The latest measles outbreak at Disney is a perfect example of where PCR testing could be used to ascertain the true origins of the outbreak. The a priori assumption that the non-vaccinated are carriers and transmitters of a disease the vaccinated are immune to has not been scientifically validated. Since vaccine strain measles has almost entirely supplanted wild-type, communally acquired measles, it is statistically unlikely that PCR tests will reveal the media's hysterical storyline -- "non-vaxxers brought back an eradicated disease!" -- to be true. Until such studies are performed and exposed, we will never know for certain.
Laura Hayes, of Age of Autism, recently addressed this key question in her insightful article "Disney, Measles, and the Fantasyland of Vaccine Perfection":
"Has there been any laboratory confirmation of even one case of the supposed measles related to Disneyland? If yes, was the confirmed case tested to determine whether it was wild-type measles or vaccine-strain measles? If not, why not? These are important questions to ask. Is it measles or not? If yes, what kind, because if it's vaccine-strain measles, then that means it is the vaccinated who are contagious and spreading measles resulting in what the media likes to label "outbreaks" to create panic (a panic more appropriately triggered by our 25 year history of epidemic autism).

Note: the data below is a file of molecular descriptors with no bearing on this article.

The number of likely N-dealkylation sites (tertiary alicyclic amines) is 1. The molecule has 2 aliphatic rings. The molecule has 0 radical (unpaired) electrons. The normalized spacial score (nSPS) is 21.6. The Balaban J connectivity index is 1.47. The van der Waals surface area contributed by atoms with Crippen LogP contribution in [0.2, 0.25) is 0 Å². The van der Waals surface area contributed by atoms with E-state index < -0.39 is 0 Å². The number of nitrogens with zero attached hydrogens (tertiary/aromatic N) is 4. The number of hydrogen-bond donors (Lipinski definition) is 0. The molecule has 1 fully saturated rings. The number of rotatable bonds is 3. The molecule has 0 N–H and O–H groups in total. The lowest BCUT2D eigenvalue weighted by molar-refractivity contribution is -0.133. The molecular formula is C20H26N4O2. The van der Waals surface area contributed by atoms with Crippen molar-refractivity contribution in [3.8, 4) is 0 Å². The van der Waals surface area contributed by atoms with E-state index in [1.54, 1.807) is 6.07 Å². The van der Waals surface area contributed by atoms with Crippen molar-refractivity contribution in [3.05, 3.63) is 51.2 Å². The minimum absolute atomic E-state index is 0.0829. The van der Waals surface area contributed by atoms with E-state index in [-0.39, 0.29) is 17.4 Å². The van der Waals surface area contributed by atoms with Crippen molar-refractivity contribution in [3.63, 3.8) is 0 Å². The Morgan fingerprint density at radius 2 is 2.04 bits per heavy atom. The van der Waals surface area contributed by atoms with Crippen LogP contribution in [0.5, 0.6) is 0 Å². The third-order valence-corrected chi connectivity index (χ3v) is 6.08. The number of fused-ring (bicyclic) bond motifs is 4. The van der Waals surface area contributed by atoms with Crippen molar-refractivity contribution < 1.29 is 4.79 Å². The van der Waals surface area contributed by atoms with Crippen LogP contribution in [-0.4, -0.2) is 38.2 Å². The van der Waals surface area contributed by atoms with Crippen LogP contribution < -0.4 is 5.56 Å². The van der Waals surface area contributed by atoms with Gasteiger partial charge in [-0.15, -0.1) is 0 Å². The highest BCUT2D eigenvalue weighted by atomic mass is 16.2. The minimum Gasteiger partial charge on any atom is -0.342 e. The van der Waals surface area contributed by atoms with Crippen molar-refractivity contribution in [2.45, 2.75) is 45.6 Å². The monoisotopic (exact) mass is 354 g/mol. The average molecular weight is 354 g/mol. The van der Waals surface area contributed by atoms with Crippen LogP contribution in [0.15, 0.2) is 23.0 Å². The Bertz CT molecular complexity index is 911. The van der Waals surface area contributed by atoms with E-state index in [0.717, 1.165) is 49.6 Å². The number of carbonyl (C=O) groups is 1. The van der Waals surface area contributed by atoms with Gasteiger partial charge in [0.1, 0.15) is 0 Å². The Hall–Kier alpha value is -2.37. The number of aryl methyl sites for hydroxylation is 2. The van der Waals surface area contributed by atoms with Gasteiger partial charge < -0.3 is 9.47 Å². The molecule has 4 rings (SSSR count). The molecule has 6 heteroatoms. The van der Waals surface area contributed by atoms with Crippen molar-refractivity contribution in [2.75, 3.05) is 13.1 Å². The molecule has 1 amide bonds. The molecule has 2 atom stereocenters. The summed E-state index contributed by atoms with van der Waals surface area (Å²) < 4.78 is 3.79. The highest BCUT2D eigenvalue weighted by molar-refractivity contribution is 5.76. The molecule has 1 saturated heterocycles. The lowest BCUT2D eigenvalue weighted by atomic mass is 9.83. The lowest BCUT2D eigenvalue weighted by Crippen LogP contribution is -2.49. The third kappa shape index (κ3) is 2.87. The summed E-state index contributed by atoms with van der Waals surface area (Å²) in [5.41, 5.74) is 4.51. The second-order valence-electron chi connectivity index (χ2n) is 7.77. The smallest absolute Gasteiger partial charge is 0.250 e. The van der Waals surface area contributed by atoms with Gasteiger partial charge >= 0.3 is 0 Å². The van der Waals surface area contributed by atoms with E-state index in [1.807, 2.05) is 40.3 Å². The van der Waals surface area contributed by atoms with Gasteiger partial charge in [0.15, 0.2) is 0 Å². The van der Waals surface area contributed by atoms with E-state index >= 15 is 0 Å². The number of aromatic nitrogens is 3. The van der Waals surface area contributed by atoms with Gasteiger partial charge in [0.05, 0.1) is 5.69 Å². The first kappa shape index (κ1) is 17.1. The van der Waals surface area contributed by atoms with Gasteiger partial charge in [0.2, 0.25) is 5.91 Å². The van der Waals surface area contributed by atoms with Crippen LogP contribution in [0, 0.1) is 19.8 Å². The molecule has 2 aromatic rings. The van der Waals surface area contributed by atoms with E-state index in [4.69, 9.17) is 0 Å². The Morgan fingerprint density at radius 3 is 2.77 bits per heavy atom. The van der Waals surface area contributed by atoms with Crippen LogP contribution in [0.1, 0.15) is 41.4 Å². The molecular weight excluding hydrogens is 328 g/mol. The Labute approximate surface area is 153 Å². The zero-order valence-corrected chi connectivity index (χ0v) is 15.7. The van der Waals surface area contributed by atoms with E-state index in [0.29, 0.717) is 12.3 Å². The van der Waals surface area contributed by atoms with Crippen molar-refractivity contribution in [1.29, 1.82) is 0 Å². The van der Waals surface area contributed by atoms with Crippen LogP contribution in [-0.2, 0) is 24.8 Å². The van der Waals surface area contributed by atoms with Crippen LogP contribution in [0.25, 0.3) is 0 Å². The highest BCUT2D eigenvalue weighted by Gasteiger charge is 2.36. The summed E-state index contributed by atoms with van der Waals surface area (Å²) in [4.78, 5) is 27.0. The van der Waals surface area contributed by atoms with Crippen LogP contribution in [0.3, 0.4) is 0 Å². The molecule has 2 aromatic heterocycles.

It would be what one might call vaccine fallout. People who receive live-virus vaccines, such as the MMR, can then shed that live virus, for up to many weeks and can infect others. Other live-virus vaccines include the nasal flu vaccine, shingles vaccine, rotavirus vaccine, chicken pox vaccine, and yellow fever vaccine."
Additional Evidence That the Vaccinated Are Not Immune, Spread Disease
The National Vaccine Information Center has published an important document relevant to this topic titled "The Emerging Risks of Live Virus & Virus Vectored Vaccines: Vaccine Strain Virus Infection, Shedding & Transmission." Pages 34-36 in the section on "Measles, Mumps, Rubella Viruses and Live Attenuated Measles, Mumps, Rubella Viruses" discuss evidence that the MMR vaccine can lead to measles infection and transmission.
Cases highlighted include: